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Chronic Pancreatitis

An irreversible disease that causes unrelenting chronic pain.

Chronic Pancreatitis is a progressive and irreversible disease resulting in fibrosis ("scarring") and atrophy ("burn-out") of the pancreas.

The destruction of pancreatic tissue initially leads to malabsorption and impaired digestion of food, requiring enzyme substitution with meals ("exocrine dysfunction"). This may lead to the inability to eat and drink, requiring tube feedings via a catheter (placed through nose or stomach into the small bowel) or even complete nourishment via the patient"s blood veins (also called "total parenteral nutrition"). Frequently associated with exocrine dysfunction are bowel movements high in fat quantities with the production of grey, foul smelling stool that float in toilet water.

In its later stages chronic pancreatitis causes the development of diabetes mellitus ("endocrine dysfunction") which may be very brittle in nature and associated with secondary complications of diabetes to the eyes, nerves, blood vessels and kidneys. Patients originally diagnosed with chronic pancreatitis then depend on life-long insulin administration, requiring up to 8 needle sticks a day for blood sugar monitoring and insulin administration.

Associated with chronic pancreatitis is chronic pain. The "chronic pain syndrome" is the result of relentless and intractable pain, so severe in nature that affected patients become completely dysfunctional, unable to work or to perform daily tasks on a regular basis. The most common symptom is unabating and constant upper abdominal pain which typically radiates into the back. Most patients associate this pain as being "stabbed in the back by a knife". As a result of the chronic pain syndrome, patients with chronic pancreatitis frequently become dependent on high doses of opioids and narcotics. Because of their reliance on strong and frequent pain medications, patients with chronic pancreatitis and chronic pain syndrome are frequently labeled as "drug addicts", not only in the emergency room but also by their physicians and sometimes by family members as well.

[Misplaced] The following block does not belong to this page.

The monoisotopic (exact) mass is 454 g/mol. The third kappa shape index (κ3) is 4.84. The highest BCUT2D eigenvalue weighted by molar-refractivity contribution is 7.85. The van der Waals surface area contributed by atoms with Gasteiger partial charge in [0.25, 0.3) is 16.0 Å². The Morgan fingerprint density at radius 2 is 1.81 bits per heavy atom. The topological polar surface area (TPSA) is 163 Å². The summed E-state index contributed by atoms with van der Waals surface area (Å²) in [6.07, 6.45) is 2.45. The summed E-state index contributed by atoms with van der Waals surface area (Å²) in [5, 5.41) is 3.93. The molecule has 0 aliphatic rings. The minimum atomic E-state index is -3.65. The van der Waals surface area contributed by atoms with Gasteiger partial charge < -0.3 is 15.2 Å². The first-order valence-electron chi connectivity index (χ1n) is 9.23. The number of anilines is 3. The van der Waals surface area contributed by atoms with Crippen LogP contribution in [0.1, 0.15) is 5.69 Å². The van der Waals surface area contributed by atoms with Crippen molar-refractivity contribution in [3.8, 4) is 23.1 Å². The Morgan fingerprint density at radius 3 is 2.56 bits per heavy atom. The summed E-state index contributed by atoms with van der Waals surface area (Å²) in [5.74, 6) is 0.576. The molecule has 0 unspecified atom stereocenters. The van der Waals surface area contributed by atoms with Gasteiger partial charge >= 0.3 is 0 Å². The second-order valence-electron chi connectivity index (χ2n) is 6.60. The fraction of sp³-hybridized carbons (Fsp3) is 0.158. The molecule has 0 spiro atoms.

Chronic pancreatitis and chronic pain syndrome frequently take a tremendous social toll on the patient by losing employment and family ties

Traditional Treatment Options

Basically all medical and most surgical treatment options do not work as long as the diseased pancreas or parts thereof remain in the body. Most of our patients underwent medical options first including (multiple) stent procedures ("endoscopy, ERCP") or nerve ("plexus") blockades and have been prescribed strong pain medications for long periods of time.

Traditional surgical options include removal of the head (“Whipple” procedure) or tail of the pancreas.  However, these operations do not completely remove all pancreatic tissue so pain eventually returns.    Likewise, drainage procedures (“Puestow” procedure) or combined resections plus and drainage (“Frey” or “Beger” procedures) leave diseased pancreas behind. Since drainage procedures also leave diseased pancreatic tissue behind, the pain will eventually come back.

The only treatment option to reliably cure or ameliorate the chronic pain syndrome is the complete removal of the pancreas ("total pancreatectomy") with an islet auto-transplant (TPIAT) to avoid the development of diabetes mellitus in non-diabetic patients with chronic pancreatitis.

The removal of the entire pancreas appears to be a "radical" therapy for a "benign" (i.e., non-cancerous) disease. But patients with chronic pancreatitis know that their disease is not benign. The sooner after the diagnosis of chronic pancreatitis has been established TPIAT is performed, the better is the outcome.